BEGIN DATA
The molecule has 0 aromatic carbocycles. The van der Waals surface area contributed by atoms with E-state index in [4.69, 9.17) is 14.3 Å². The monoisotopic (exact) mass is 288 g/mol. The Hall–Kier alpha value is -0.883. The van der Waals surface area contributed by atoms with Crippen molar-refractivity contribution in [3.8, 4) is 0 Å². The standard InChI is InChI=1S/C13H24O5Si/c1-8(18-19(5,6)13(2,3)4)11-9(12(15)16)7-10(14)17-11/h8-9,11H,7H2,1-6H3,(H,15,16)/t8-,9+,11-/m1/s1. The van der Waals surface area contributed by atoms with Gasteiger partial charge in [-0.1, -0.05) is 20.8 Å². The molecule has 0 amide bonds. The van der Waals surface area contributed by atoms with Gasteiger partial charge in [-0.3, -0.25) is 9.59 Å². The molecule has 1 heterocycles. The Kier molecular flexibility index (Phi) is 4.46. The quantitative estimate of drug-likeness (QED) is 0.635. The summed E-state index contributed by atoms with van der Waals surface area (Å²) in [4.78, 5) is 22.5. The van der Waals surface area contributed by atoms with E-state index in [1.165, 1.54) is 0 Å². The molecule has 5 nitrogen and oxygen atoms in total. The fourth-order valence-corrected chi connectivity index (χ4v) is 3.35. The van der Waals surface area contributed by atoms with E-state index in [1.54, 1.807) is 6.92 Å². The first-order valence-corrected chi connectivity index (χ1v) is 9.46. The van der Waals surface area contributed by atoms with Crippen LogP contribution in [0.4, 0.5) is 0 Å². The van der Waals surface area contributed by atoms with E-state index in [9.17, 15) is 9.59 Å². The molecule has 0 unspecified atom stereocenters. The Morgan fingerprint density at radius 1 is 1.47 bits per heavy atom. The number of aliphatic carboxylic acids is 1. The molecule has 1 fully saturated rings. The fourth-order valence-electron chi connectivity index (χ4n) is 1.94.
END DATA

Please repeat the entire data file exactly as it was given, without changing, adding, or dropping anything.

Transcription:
The molecule has 0 aromatic carbocycles. The van der Waals surface area contributed by atoms with E-state index in [4.69, 9.17) is 14.3 Å². The monoisotopic (exact) mass is 288 g/mol. The Hall–Kier alpha value is -0.883. The van der Waals surface area contributed by atoms with Crippen molar-refractivity contribution in [3.8, 4) is 0 Å². The standard InChI is InChI=1S/C13H24O5Si/c1-8(18-19(5,6)13(2,3)4)11-9(12(15)16)7-10(14)17-11/h8-9,11H,7H2,1-6H3,(H,15,16)/t8-,9+,11-/m1/s1. The van der Waals surface area contributed by atoms with Gasteiger partial charge in [-0.1, -0.05) is 20.8 Å². The molecule has 0 amide bonds. The van der Waals surface area contributed by atoms with Gasteiger partial charge in [-0.3, -0.25) is 9.59 Å². The molecule has 1 heterocycles. The Kier molecular flexibility index (Phi) is 4.46. The quantitative estimate of drug-likeness (QED) is 0.635. The summed E-state index contributed by atoms with van der Waals surface area (Å²) in [4.78, 5) is 22.5. The van der Waals surface area contributed by atoms with E-state index in [1.165, 1.54) is 0 Å². The molecule has 5 nitrogen and oxygen atoms in total. The fourth-order valence-corrected chi connectivity index (χ4v) is 3.35. The van der Waals surface area contributed by atoms with E-state index in [1.54, 1.807) is 6.92 Å². The first-order valence-corrected chi connectivity index (χ1v) is 9.46. The van der Waals surface area contributed by atoms with Crippen LogP contribution in [0.4, 0.5) is 0 Å². The van der Waals surface area contributed by atoms with E-state index in [9.17, 15) is 9.59 Å². The molecule has 0 unspecified atom stereocenters. The Morgan fingerprint density at radius 1 is 1.47 bits per heavy atom. The number of aliphatic carboxylic acids is 1. The molecule has 1 fully saturated rings. The fourth-order valence-electron chi connectivity index (χ4n) is 1.94.